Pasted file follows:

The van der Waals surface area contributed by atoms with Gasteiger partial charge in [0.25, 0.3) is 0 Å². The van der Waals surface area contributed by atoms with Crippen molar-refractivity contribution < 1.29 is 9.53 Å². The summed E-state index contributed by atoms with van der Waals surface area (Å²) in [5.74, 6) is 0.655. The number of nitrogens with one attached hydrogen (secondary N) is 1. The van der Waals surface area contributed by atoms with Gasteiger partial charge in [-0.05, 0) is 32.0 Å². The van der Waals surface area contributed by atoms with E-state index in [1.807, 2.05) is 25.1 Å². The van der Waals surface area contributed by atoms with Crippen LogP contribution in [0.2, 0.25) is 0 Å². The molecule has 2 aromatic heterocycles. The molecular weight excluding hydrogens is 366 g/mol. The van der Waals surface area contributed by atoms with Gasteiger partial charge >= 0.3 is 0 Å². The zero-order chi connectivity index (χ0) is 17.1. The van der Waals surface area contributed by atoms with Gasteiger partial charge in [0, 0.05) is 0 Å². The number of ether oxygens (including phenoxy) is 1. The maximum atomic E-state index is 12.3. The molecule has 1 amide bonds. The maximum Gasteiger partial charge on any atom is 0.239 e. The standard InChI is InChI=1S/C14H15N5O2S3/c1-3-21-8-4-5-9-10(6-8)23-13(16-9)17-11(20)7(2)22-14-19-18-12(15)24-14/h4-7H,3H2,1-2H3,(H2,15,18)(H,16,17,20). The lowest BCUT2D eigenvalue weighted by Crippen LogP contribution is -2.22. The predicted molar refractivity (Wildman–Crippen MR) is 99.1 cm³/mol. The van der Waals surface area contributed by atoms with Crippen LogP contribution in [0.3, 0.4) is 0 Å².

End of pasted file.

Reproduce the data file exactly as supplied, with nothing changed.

The van der Waals surface area contributed by atoms with Gasteiger partial charge in [0.25, 0.3) is 0 Å². The van der Waals surface area contributed by atoms with Crippen molar-refractivity contribution < 1.29 is 9.53 Å². The summed E-state index contributed by atoms with van der Waals surface area (Å²) in [5.74, 6) is 0.655. The number of nitrogens with one attached hydrogen (secondary N) is 1. The van der Waals surface area contributed by atoms with Gasteiger partial charge in [-0.05, 0) is 32.0 Å². The van der Waals surface area contributed by atoms with E-state index in [1.807, 2.05) is 25.1 Å². The van der Waals surface area contributed by atoms with Crippen LogP contribution in [0.2, 0.25) is 0 Å². The molecule has 2 aromatic heterocycles. The molecular weight excluding hydrogens is 366 g/mol. The van der Waals surface area contributed by atoms with Gasteiger partial charge >= 0.3 is 0 Å². The zero-order chi connectivity index (χ0) is 17.1. The van der Waals surface area contributed by atoms with Gasteiger partial charge in [0, 0.05) is 0 Å². The number of ether oxygens (including phenoxy) is 1. The maximum atomic E-state index is 12.3. The molecule has 1 amide bonds. The maximum Gasteiger partial charge on any atom is 0.239 e. The standard InChI is InChI=1S/C14H15N5O2S3/c1-3-21-8-4-5-9-10(6-8)23-13(16-9)17-11(20)7(2)22-14-19-18-12(15)24-14/h4-7H,3H2,1-2H3,(H2,15,18)(H,16,17,20). The lowest BCUT2D eigenvalue weighted by Crippen LogP contribution is -2.22. The predicted molar refractivity (Wildman–Crippen MR) is 99.1 cm³/mol. The van der Waals surface area contributed by atoms with Crippen LogP contribution in [0.3, 0.4) is 0 Å².